Meanwhile there was drama further back when the skipper of the L34 Morgenster managed to get whacked hard by the boom during a gybe, rendering her fully unconscious for some 10 minutes. This resulted in a call to the NSRI. They arrived and assisted the crew to bring the boat back to Cape Town into the teeth of a gale force south easter. It took them a very long time to do so, only arriving back ay RCYC at 17h00, where the luckless lady was examined by a doctor and declared to be OK. She was reunited with her family at Mykonos later that evening, none the worse for wear.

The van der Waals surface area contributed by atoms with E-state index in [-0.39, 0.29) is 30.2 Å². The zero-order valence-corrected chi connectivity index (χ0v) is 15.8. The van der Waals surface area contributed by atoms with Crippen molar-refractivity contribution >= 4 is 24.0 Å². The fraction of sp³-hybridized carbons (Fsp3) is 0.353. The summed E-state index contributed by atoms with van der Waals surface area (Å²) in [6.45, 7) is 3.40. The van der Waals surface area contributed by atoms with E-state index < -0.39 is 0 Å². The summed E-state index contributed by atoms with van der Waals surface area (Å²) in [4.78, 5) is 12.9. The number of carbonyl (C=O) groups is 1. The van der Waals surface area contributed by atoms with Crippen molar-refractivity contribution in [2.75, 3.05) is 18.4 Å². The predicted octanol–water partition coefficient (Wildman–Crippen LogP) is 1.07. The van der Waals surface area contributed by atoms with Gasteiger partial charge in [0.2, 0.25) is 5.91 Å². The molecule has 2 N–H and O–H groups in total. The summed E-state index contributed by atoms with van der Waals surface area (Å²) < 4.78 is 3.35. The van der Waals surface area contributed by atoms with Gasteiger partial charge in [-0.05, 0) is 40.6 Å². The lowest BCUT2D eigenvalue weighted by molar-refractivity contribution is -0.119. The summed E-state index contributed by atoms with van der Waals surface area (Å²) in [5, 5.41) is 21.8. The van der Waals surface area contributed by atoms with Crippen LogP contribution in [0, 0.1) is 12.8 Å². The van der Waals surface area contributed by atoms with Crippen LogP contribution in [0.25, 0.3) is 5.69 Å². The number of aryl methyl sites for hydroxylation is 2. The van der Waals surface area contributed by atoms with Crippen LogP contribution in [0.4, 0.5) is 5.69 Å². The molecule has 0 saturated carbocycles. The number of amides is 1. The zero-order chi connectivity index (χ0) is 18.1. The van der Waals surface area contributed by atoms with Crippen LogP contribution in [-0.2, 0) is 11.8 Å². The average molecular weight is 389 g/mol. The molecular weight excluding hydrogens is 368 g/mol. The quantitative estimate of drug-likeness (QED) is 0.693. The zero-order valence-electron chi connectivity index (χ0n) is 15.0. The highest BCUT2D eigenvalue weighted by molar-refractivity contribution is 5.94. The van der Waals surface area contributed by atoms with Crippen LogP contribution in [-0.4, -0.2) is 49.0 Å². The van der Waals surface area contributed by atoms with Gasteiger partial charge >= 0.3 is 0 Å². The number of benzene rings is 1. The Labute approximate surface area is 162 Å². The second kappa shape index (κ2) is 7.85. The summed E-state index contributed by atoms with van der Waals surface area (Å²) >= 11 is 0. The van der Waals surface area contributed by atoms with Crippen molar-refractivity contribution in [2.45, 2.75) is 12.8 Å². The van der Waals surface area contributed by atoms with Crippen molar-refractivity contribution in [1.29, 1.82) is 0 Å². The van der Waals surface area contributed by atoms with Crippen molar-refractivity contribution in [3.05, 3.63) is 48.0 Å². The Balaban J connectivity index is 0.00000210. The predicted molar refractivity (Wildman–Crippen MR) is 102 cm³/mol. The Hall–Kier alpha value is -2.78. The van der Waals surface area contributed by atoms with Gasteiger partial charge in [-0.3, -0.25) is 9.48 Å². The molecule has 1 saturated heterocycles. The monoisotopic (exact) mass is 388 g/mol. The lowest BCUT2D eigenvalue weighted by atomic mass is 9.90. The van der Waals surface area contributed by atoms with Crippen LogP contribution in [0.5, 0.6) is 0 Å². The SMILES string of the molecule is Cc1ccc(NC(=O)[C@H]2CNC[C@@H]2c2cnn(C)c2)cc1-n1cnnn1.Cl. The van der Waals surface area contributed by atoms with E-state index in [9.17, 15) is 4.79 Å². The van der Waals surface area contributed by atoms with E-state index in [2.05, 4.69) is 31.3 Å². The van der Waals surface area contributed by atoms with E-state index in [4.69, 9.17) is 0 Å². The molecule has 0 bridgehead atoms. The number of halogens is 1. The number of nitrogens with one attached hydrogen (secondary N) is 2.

Above: 'Felix the Cat' (who is apparently Mickey Mouse's father) shedding water as they clear through a wave at high speed. This was the money shot of the regatta. This photo went around the world in 24 hours via the Sailing Anarchy website. Our photographer Trevor Wilkins has a great eye for marine photography.

A Hobie Tiger capsized in the rough conditions, separating the crew from the craft which led to a few anxious moments, but a well run shore based rescue operation soon sorted the problem out and the Hobie managed to continue on it's way.

Above: The Hobie Tiger in trouble - and easy to see how difficult it is for a crew member to get back to the boat which is drifting downwind faster than he can swim. 
Photo: Trevor Wilkins